March 24, 2011Editor: S. Khrystyne Keane, K1SFA
+ Public Service: Radio Amateurs in Japan Still Providing Communications Support
Amateur Radio operators became involved in the rescue effort soon after the March 11 8.9 earthquake and devastating tsunami that hit northern Japan, and that effort continues nearly two weeks later. "In the early stage following the earthquake and tsunami, several radio amateurs were able to activate their stations with car batteries or small engine generators, despite the electric power outages," IARU Region 3 Secretary Ken Yamamoto, JA1CJP, told the ARRL. "They transmitted rescue requests and information on the disaster situation -- including refugee centers and their needs -- and the availability of basic infrastructures, such as electricity, water and gas supplies." After the earthquake and tsunami, there was no electricity, water or gas service in many of the affected areas.
In his report to the ARRL, Yamamoto said that the Japan Amateur Radio League (JARL) activated JA1RL -- its headquarters station in Tokyo -- soon after the earthquake. With the help of many other amateurs, it also activated its regional headquarters station JA3RL in Osaka to communicate with the amateurs in the damaged areas, including its Tohoku headquarters station JA7RL in Sendai. "The communications were mostly on the 7 MHz band in daytime and the 3.5 MHz band at night," Yamamoto explained. "Short range communications were also made on the 144 and 430 MHz bands. The information gathered through Amateur Radio communications was reported to the rescue and disaster relief organizations for their appropriate deployment. Some other amateurs accepted health-and-welfare inquiries from the [impacted] areas and they posted the information on the Internet." Read more here.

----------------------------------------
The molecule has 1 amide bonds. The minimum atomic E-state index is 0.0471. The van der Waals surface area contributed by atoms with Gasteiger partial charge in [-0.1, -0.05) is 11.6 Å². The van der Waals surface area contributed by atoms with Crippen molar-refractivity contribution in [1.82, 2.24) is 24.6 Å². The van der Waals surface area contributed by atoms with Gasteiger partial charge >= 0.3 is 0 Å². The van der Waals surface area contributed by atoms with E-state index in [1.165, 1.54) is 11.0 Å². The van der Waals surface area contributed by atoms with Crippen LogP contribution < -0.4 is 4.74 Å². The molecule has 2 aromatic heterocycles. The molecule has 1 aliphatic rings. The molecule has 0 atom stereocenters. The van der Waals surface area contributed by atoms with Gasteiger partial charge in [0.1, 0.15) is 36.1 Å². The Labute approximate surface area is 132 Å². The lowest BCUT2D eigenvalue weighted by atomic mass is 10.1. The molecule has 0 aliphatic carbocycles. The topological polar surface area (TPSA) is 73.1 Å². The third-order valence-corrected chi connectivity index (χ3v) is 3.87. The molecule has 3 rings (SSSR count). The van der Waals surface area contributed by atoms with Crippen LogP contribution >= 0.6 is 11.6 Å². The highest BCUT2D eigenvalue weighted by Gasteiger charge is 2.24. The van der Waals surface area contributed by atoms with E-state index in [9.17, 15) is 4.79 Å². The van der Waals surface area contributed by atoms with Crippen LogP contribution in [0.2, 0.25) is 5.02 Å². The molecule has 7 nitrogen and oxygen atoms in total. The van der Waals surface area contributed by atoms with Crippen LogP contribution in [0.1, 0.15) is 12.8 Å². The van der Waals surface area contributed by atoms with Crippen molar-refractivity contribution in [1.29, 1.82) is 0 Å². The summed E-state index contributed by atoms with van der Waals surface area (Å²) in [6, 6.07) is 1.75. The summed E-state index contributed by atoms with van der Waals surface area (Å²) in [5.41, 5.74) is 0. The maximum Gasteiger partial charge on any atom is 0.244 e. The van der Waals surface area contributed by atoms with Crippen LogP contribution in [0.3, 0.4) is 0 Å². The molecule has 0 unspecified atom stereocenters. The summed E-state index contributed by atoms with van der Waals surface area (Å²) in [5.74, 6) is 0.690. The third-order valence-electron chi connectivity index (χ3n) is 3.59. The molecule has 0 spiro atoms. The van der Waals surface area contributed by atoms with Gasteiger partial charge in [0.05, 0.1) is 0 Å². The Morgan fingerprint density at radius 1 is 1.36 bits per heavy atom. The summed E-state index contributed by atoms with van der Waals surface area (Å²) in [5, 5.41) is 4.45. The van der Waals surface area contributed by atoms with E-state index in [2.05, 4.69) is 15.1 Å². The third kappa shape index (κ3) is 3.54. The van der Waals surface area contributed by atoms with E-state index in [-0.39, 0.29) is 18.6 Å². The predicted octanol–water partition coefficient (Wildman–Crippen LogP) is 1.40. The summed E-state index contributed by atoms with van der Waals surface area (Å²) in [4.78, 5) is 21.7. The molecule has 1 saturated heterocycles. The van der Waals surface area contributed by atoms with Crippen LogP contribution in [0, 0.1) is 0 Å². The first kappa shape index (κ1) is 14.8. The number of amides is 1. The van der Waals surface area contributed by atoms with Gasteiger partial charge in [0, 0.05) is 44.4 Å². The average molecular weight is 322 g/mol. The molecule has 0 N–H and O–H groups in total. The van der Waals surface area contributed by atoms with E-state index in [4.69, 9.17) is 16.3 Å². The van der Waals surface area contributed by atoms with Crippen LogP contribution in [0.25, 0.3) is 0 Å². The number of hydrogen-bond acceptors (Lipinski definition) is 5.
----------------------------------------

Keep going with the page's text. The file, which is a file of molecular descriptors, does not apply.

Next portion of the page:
+ Public Service: Amateurs Assist with Ocean Rescue
At 10:04 AM PDT on March 21, Rex Weinheimer, KC5AGO, of Stonewall, Texas -- a member of the Maritime Mobile Service Net (MMSN) -- heard and responded to a "weak and broken MAYDAY call." The call was from the sailing vessel Gloria Jean, a 30 foot sailboat that was in the Pacific Ocean about 120 miles west of Ensenada, Mexico. Weinheimer heard the distress call on 14.300 MHz, a frequency monitored by the MMSN.
MMSN Net Controller Lee Langford, KG4DZN, told the ARRL that through the combined efforts of several net stations, the net was able to ascertain the situation and the position of the stricken vessel. MMSN operators contacted both the US and Mexican Coast Guards and both services deployed assets to the scene. The US Coast Guard dispatched an MH-60 Jayhawk helicopter from San Diego and a C-130 Hercules plane from Sacramento. According to the USCG, the Gloria Jean had no propulsion, food, water or safety equipment. Read more here.
+ FCC News: FCC Seeking Comments on ARRL Petition Regarding TDMA
Earlier this month, the ARRL filed a Petition for Rulemaking and a Request for Temporary Waiver with the FCC, seeking authorization of the use of single-time-slot Time Division Multiple Access (TDMA) emissions in the amateur bands at and above 50 MHz, wherever multiple-time-slot TDMA is authorized. The FCC has designated the Petition as RM-11625 and is soliciting comments on it. Comments may be filed electronically and will be accepted until April 22 . Read more here.
ARRL Recognizes: Nominations for ARRL Awards Now Open